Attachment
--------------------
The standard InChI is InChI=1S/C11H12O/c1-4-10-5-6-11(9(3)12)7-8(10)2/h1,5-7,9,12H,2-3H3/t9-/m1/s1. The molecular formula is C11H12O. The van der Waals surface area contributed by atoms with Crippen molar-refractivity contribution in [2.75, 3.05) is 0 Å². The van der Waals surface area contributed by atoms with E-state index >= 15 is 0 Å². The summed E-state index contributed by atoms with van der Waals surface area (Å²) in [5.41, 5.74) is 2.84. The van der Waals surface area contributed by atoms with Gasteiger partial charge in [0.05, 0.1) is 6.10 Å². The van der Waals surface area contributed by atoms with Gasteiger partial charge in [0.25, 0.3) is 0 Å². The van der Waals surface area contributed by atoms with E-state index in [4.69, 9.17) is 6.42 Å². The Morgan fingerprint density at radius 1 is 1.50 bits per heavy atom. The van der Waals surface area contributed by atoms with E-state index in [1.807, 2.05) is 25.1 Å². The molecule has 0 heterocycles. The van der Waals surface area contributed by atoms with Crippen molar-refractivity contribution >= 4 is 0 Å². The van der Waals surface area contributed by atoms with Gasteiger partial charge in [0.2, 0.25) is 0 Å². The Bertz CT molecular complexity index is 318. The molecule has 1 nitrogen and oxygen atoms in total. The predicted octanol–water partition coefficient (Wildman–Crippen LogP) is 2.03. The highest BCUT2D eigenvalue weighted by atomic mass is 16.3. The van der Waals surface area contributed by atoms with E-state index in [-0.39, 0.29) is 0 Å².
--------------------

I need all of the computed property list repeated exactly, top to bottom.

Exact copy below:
The standard InChI is InChI=1S/C11H12O/c1-4-10-5-6-11(9(3)12)7-8(10)2/h1,5-7,9,12H,2-3H3/t9-/m1/s1. The molecular formula is C11H12O. The van der Waals surface area contributed by atoms with Crippen molar-refractivity contribution in [2.75, 3.05) is 0 Å². The van der Waals surface area contributed by atoms with E-state index >= 15 is 0 Å². The summed E-state index contributed by atoms with van der Waals surface area (Å²) in [5.41, 5.74) is 2.84. The van der Waals surface area contributed by atoms with Gasteiger partial charge in [0.05, 0.1) is 6.10 Å². The van der Waals surface area contributed by atoms with Gasteiger partial charge in [0.25, 0.3) is 0 Å². The van der Waals surface area contributed by atoms with E-state index in [4.69, 9.17) is 6.42 Å². The Morgan fingerprint density at radius 1 is 1.50 bits per heavy atom. The van der Waals surface area contributed by atoms with E-state index in [1.807, 2.05) is 25.1 Å². The molecule has 0 heterocycles. The van der Waals surface area contributed by atoms with Crippen molar-refractivity contribution >= 4 is 0 Å². The van der Waals surface area contributed by atoms with Gasteiger partial charge in [0.2, 0.25) is 0 Å². The Bertz CT molecular complexity index is 318. The molecule has 1 nitrogen and oxygen atoms in total. The predicted octanol–water partition coefficient (Wildman–Crippen LogP) is 2.03. The highest BCUT2D eigenvalue weighted by atomic mass is 16.3. The van der Waals surface area contributed by atoms with E-state index in [-0.39, 0.29) is 0 Å².